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Theme Of Failure In The Great Gatsby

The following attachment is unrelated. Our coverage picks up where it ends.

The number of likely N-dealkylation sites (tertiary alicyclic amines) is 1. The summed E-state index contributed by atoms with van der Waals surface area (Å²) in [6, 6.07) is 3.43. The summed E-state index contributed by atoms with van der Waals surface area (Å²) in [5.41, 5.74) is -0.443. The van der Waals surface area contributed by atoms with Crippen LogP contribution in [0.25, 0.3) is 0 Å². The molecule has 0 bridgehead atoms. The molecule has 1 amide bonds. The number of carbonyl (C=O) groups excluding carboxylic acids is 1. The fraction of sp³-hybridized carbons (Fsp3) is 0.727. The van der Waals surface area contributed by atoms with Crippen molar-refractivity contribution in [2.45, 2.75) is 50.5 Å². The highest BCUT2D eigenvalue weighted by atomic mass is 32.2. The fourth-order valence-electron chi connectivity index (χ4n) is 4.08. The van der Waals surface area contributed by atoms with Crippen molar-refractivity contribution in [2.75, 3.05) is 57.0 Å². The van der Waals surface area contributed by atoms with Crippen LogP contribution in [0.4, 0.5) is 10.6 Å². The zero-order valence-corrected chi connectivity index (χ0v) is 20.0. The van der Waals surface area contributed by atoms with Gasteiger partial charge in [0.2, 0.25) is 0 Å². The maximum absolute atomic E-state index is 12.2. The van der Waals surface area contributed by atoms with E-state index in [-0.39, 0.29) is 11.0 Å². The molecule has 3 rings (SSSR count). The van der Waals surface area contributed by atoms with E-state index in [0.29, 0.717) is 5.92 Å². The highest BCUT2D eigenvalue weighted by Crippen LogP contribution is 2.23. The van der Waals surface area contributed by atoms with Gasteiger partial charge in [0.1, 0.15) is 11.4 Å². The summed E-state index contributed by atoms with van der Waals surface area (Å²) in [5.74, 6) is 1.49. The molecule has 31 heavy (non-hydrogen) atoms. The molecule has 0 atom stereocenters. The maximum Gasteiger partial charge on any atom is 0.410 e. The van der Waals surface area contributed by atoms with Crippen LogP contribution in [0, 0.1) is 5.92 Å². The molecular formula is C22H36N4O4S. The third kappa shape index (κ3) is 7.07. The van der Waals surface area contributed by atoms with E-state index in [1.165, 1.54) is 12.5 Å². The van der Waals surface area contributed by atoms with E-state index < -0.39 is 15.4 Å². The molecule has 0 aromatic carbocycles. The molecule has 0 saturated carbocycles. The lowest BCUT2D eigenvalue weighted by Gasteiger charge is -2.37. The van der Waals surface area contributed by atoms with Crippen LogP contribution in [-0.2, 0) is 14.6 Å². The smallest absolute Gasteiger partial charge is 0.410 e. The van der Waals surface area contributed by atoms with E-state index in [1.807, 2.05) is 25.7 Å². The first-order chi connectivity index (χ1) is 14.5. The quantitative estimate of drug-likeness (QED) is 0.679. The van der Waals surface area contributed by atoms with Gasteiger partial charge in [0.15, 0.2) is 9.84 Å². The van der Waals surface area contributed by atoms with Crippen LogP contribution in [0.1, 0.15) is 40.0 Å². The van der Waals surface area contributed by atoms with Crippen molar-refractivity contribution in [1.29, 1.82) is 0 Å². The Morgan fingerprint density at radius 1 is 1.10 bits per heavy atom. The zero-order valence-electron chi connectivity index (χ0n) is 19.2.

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In The Great Gatsby, F. Scott Fitzgerald portrays failure by using Gatsby to depict the personal struggles and unobtainable goals of people as a result of misfortune; this reflects Fitzgerald’s personal perspective that life is cruel and does not always go as planned. Fitzgerald uses Gatsby to portray the personal failure in life in order to demonstrate how some people are dealt a worse hand in life than others. Gatsby, the protagonist of the story, is in love with a girl named Daisy, however she is married to a man named Tom. After a confrontation between Tom and Gatsby, Daisy and Tom return home. Meanwhile, Gatsby hides in the bushes outside their house so he can make sure that Daisy is safe. Nick, the narrator of the novel, observes as Gatsby watches over Daisy “standing there in the moonlight - watching over nothing” (Fitzgerald 145). As Gatsby waits outside Daisy’s house, he believes that she will choose him over Tom, but unfortunately he is in a hopeless situation and Daisy will break his heart. Nick further describes the dinner Tom and Daisy share to have “an unmistakable air of natural intimacy about the picture, and anybody would have said that they were conspiring together” (Fitzgerald 145). While Gatsby stands there, he is unaware of Daisy’s betrayal as she shares an intimate dinner with Tom. Furthermore, as Gatsby fights for the love of his life, he is has no idea that the circumstances that are beyond his control since Daisy’s true love is Tom. As Tom and Daisy
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